Thursday, 28 February 2008


Goodbyes are never easy. But it is something one must get used to serving on the M/V Africa Mercy. This Friday (tomorrow) the first of my good friends here on the ship leaves to go home. Tom Drinkwater, from Canada, has been with the ship for one year. He has served with distinction in the Deck department, as a Waterman and general Deckhand. We have had some good times over the past four months – walking to Carrefour (a large store like Pick 'n Pay or Wallmart) in Tenerife and getting hopelessly lost on the way – only to discover that I had had a map from the start – or cycling to the beach at San Andres. We've had some deep conversations. He's a good guy. And I will miss him. And his wonderful Canadian sense of humour. I guess that's the one thing that is so difficult serving on the Mercy Ship. Friends come and go. People who you may never see again. Of course, with modern communications like MSN or Facebook, it is relatively easy to stay in touch. But saying goodbye is never easy. The photo above shows me, Chad Meyers, and Tom.

It was fitting that Tom and Chad, another one of my close friends here, put on a “Hoser Comedy Night” last night. It was a talent show and there were various skits that were performed. It was so good to laugh and enjoy the diverse talents of our wonderful crew. Tom has been involved in all three of the previous comedy nights on the ship. So it was a fitting farewell to him.

My good friend Marius Moe and myself adopted a little boy on the Ward this past week. Crew members are encouraged to adopt a patient for the duration of their stay. Little Roger Toe, three years old, was only staying for a week, but it was good to visit him. He had had some repairs made to his cleft lip and palate. Of course, working Reception can be a little debilitating, but I was thankful that Marius was able to visit when I couldn't get away from work. Roger left yesterday, and so Marius and I went down to visit him on the Ward. He was so full of energy – it was so awesome. We were kicking and throwing a balloon around the corridor, and it was just so special to see the joy and love in this little child's eyes. It reminds me of another Child who came many years ago and showed so much love to the entire world.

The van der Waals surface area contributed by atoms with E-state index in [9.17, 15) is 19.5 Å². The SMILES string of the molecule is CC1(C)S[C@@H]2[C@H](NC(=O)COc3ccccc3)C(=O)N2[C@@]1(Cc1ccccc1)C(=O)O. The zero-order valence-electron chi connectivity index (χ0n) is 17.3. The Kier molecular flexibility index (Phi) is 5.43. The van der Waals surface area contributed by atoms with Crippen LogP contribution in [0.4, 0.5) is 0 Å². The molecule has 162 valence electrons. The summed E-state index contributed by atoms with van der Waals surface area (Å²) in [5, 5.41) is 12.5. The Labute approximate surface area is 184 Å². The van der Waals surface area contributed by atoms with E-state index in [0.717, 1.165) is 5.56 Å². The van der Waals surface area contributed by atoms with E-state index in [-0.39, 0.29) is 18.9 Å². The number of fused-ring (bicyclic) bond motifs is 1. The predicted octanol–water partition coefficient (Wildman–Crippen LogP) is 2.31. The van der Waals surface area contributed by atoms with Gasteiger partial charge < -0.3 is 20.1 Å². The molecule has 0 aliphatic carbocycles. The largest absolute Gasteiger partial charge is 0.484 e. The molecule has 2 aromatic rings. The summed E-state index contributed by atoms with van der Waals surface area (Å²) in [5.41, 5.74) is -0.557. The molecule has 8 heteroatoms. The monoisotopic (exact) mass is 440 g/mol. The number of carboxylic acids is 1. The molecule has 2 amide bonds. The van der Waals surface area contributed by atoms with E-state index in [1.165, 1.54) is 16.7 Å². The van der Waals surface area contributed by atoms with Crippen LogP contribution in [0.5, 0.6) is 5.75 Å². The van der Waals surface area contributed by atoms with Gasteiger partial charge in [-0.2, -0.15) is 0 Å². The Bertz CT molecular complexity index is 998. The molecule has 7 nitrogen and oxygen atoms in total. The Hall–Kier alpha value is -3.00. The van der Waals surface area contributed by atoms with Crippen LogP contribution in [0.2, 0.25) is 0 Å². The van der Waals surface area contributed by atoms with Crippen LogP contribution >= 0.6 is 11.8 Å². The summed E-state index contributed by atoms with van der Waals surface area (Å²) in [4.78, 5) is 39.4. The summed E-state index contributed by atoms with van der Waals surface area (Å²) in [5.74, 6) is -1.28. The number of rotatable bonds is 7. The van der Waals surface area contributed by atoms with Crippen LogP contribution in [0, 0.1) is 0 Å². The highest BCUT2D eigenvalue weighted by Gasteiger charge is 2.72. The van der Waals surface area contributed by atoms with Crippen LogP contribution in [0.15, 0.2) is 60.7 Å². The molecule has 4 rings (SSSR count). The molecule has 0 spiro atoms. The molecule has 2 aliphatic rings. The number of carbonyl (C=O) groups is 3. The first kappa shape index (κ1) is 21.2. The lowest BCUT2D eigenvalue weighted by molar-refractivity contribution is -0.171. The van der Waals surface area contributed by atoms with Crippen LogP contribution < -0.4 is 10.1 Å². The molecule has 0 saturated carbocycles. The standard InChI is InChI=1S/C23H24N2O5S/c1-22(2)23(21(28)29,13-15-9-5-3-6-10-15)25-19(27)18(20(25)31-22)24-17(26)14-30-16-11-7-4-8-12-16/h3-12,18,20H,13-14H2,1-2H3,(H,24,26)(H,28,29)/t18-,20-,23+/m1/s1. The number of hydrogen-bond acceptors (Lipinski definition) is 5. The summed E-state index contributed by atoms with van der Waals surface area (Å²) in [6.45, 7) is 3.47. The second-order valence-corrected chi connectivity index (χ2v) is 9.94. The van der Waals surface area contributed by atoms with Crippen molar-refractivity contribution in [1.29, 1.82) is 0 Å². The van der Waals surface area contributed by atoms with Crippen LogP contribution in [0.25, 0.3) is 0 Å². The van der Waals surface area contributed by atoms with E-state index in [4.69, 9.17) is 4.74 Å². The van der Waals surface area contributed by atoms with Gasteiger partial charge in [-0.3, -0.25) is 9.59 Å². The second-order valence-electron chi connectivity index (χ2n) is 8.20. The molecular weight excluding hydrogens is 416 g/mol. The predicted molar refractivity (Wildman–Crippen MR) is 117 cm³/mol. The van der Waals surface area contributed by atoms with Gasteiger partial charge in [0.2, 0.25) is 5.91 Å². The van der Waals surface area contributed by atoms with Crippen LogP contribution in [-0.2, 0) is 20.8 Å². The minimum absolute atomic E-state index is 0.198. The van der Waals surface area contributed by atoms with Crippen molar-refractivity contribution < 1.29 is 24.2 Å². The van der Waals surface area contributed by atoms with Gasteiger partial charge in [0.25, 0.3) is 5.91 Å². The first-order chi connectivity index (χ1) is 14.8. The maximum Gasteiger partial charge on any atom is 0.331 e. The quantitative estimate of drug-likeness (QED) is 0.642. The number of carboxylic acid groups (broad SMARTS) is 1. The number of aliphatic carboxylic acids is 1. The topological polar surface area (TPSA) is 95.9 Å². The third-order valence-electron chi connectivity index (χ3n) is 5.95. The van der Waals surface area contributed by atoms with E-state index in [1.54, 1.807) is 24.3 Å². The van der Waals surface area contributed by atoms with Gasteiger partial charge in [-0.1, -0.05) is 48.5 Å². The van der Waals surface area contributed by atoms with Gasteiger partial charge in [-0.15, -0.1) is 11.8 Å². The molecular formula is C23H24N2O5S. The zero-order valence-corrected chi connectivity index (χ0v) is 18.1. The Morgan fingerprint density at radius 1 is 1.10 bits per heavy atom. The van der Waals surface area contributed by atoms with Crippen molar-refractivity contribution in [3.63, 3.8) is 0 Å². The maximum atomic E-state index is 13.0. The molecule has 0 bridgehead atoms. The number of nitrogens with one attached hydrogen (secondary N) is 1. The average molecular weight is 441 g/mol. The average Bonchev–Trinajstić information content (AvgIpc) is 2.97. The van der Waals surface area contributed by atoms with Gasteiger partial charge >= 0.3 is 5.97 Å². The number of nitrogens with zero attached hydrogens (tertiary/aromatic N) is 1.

Otherwise since the screening last Monday things have been uneventful here on the Africa Mercy. I have been working quite hard. I worked three night (23h00 to 07h00) shifts in a row, had a day off, and then worked four afternoon (15h00 to 23h00) shifts in a row. I am putting in a lot of hours in as I am going on vacation this coming Monday. I'm really excited to go home and see my family and friends... and my dog Scruffy! I will only be away from the ship for nine days, but it will be good to have a break. And see my beautiful home town of Cape Town, South Africa. As well as that breathtaking mountain. I guess it's true what they say that you never really know what you've got until it's gone. I love this ship. It has become my home. But I miss Table Mountain, my family, friends, Scruffy. It will be good to recharge my batteries, cycle the Cape Argus Pick 'n Pay Cycle Tour, and return to the ship refreshed and ready for the next four (or possibly longer) months.

When I leave the ship on Monday it will prepare me in some small way for my eventual departure later this year. In a sense I will be returning to Cape Town now, my home. But strange as it may seem, when I leave Cape Town a few days later, I know that I will be returning home again – to the M/V Africa Mercy, also my home. And I will be returning to the wonderful community that loves God and makes up the crew on this the world's largest non-governmental hospital ship.

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